8. fPositive in ≥ 90% of RRMS patients [37, 36, 50]. By contrast, ovoid/round lesions adjacent to a lateral ventricle, lesions adjacent to a lateral ventricle in association with a temporal lobe lesion, and Dawson’s finger-type lesions were absent in 21/21 (100%) MOG-IgG-positive patients in a mixed adult (n = 15) and pediatric (n = 6) cohort [36, 37] and juxtacortical U fiber lesions in 20/21 (95.2%). Recently, a lack of Dawson’s finger-type lesions in MOG-IgG-positive patients has been confirmed in an exclusively pediatric cohort (absent in 68/69 [98.6%]; the only patient positive for Dawson’s finger lesions had typical MS and was negative for MOG-IgG at re-testing); U fiber lesions were absent in 65/69 (94.2%) MOG-IgG-positive pediatric patients in the same study [41]
  9. gPresent at least once in 64% of patients with pleocytosis [3] (median 22% of all white cells; range 3–69%) but typically absent in MS. N.B.: Neutrophilic pleocytosis is also frequently found in AQP4-IgG-positive NMOSD [51]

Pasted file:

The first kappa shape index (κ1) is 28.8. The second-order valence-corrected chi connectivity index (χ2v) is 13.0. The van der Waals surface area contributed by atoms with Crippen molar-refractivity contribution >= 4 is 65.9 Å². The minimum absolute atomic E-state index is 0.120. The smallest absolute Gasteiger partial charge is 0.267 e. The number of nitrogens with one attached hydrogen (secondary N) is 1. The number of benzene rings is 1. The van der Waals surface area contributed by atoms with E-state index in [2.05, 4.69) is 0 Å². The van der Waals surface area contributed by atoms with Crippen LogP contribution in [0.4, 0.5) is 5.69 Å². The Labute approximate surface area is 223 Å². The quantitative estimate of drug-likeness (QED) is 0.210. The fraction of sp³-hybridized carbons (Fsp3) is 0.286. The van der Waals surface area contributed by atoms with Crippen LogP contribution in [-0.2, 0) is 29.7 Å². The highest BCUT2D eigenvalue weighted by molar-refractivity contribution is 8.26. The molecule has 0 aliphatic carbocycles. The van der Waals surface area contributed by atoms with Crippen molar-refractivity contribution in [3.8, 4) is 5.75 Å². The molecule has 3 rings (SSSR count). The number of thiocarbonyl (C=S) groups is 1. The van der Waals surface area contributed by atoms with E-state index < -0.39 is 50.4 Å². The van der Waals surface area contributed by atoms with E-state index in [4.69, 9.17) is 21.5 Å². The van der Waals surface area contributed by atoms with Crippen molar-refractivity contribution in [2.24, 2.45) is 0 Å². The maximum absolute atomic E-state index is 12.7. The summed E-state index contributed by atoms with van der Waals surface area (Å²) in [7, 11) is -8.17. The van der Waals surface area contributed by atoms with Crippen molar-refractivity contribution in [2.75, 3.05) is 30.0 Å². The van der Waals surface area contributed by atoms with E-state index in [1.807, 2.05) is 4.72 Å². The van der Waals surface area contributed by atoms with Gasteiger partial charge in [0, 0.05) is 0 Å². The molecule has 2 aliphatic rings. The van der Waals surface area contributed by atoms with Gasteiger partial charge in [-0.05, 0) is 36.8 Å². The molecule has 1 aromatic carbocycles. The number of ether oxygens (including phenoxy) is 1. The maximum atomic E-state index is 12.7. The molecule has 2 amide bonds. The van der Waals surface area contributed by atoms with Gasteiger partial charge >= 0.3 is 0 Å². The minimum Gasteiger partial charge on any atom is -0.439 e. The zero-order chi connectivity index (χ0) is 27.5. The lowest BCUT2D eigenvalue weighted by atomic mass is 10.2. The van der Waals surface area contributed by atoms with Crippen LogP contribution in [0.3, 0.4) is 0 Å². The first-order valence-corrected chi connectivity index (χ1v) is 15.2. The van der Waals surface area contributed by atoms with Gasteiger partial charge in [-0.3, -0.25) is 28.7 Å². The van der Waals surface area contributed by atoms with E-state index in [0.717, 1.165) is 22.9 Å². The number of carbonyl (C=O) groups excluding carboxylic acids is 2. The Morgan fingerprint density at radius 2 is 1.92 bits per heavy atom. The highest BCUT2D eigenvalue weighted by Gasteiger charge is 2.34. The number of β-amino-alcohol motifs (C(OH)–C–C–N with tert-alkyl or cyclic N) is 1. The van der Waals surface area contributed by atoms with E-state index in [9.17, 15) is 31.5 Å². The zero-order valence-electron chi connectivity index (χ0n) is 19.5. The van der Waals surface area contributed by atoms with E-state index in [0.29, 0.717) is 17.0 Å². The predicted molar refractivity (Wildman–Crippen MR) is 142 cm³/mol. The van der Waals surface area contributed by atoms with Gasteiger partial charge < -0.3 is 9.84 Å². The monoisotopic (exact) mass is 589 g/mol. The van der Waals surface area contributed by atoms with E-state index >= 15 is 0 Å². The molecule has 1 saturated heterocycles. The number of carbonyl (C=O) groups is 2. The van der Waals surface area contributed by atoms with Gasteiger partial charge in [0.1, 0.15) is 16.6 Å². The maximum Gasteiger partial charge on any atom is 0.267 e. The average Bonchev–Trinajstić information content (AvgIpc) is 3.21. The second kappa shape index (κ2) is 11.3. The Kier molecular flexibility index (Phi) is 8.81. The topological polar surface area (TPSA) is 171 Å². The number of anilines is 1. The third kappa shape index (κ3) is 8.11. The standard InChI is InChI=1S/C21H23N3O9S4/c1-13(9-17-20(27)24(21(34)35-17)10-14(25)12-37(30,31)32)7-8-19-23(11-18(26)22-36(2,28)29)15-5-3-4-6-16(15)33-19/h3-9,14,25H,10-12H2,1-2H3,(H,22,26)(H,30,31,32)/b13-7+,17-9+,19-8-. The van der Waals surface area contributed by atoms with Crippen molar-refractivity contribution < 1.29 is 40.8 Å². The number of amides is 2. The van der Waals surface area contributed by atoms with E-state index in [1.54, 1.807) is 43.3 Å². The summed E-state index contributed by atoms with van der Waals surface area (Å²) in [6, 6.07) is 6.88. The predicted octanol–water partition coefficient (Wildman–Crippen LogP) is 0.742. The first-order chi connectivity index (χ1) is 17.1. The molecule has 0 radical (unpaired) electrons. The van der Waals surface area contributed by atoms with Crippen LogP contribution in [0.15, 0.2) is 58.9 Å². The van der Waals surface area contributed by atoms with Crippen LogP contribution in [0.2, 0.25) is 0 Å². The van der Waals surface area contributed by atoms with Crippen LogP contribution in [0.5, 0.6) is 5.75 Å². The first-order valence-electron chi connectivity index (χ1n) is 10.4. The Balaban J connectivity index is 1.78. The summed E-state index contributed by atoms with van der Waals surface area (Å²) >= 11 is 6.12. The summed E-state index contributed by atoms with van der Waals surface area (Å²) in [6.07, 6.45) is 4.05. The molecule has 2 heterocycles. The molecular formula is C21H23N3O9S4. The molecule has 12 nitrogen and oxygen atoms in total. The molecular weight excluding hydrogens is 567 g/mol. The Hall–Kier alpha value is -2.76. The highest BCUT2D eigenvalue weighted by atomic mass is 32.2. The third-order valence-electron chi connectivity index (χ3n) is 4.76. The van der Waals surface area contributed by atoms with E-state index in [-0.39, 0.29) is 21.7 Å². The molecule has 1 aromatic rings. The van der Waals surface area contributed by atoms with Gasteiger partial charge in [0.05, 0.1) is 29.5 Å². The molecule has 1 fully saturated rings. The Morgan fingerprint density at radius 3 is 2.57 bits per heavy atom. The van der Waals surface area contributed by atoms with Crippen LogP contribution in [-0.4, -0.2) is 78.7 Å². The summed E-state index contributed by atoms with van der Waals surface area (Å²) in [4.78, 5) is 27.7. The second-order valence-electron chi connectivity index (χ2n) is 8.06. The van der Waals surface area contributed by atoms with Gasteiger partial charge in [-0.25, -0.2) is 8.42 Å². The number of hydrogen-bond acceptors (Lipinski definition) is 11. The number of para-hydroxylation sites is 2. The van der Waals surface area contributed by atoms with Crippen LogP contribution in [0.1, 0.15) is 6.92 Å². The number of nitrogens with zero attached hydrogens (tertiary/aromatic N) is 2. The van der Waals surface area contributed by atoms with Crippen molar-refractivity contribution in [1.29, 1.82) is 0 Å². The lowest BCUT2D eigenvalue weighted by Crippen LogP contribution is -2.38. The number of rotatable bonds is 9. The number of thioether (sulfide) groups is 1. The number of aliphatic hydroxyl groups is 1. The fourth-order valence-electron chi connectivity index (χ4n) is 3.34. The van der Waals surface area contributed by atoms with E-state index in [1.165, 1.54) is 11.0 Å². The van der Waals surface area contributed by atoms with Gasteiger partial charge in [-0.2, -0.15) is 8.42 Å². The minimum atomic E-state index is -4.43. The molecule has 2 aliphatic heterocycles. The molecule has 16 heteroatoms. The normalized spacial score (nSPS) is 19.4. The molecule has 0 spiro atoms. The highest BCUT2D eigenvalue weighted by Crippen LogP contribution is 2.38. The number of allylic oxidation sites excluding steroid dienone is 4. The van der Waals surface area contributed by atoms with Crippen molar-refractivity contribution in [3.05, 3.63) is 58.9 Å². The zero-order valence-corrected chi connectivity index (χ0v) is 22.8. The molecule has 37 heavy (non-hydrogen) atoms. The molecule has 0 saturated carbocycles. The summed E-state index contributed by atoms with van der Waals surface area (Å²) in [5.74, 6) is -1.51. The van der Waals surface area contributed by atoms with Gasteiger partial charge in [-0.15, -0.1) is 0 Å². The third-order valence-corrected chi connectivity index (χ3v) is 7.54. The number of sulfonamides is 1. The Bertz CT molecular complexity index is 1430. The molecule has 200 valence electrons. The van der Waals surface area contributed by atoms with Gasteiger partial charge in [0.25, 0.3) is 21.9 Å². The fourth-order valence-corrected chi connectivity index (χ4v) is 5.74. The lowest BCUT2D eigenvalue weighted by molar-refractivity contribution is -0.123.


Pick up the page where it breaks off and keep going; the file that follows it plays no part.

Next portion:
10. hObserved in 43% (14/36) of MOG-IgG-positive patients with pleocytosis (peak values) [3], but only rarely in patients with MS (≤ 2% according to [52]; 1/71 patient ≥ 15 years of age [range 15–29] in [53])
  11. iOligoclonal bands (OCB) have been reported in up to 98% of patients with MS in central and Northern Europe [53] but only in around 12–13% of patients with MOG-EM in two recent Central European studies [3, 54]; of note, many MOG-EM patients previously falsely diagnosed with MS were atypical in that they had no OCB in a recent multicenter study [3]. As a caveat, it should be noted that positive OCB do NOT exclude MOG-EM [3] and that the frequency of OCB in MS may be lower in Asian patients (e.g., 40–80% in Japan) as well as in some regions in Europe such as Sardinia (84% in a recent study [55]), possibly depending on genetic factors. “No CSF-restricted OCB” refers to the presence of OCB patterns 1 (no OCB), 4 (mirror pattern without additional IgG bands present exclusively in the CSF), or 5 (monoclonal IgG band present both in the CSF and in the serum) [56]